A Radical Evolution
I don’t have an answer to the question that Clark Strand asks in “The Path of Recovery” (Winter 2010). I live with these issues as a constant background noise in my mind, an ominous droning that invades every space and experience. The dismal prospects for our species and the lovely green world we live on leave me with a feeling of deep impermanence—on physical, ecological, and spiritual levels. It inspires small good works—attempts to connect people to each other, to the green earth, to the future they and their children will experience. It brings desire to disconnect from popular culture and society, despite the need for “all hands on deck” to deal with myriad issues and crises. There is a push and pull between retreat and re-engagement in politics and discourse.
We want to live lives of purity, where everything we do contributes only to the betterment of all beings. But we are constantly pulled back into the impurity of living in this world, through all the ways we participate in speeding our collective course off the cliff. Eating, driving, building, procreating, computing, turning on the heat, working, not working. I feel irrevocably caught and conflicted by all the choices and avenues of action offered in this society. We are essentially living like amoebas in a dish, reproducing and consuming along the population curve as fast as possible, while our resources are progressively drowned in our wastes.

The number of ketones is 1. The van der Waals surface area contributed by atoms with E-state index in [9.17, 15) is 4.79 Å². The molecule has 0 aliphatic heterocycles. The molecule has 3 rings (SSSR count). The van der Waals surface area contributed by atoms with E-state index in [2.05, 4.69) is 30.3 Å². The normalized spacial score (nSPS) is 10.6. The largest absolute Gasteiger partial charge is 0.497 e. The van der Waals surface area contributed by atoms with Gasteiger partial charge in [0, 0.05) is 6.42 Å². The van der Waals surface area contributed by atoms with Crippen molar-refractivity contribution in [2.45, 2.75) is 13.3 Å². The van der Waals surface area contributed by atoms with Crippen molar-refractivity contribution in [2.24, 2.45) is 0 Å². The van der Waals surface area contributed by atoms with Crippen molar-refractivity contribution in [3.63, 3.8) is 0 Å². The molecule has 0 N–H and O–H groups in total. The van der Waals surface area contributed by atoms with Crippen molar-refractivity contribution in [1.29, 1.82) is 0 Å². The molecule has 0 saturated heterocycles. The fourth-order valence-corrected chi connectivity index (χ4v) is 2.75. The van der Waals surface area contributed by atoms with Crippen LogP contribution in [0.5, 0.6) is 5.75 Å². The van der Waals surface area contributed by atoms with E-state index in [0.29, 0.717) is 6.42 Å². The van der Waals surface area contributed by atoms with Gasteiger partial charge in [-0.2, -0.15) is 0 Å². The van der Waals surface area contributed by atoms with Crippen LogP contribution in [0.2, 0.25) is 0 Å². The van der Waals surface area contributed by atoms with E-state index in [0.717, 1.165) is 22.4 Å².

This is why I am a Buddhist. We need a radical evolution of consciousness, and I know of nothing as radical as Buddhism. Our mindless technical cleverness has done nothing but speed our course toward oblivion. We cannot solve our problems with the level of consciousness that created them. I feel that we must take the radical path against the grain of all we know, and trust that we will find insight and be of genuine aid to a world in distress.
Thanks for your clear exposition of this crisis. May it inspire mindful action and compassion.
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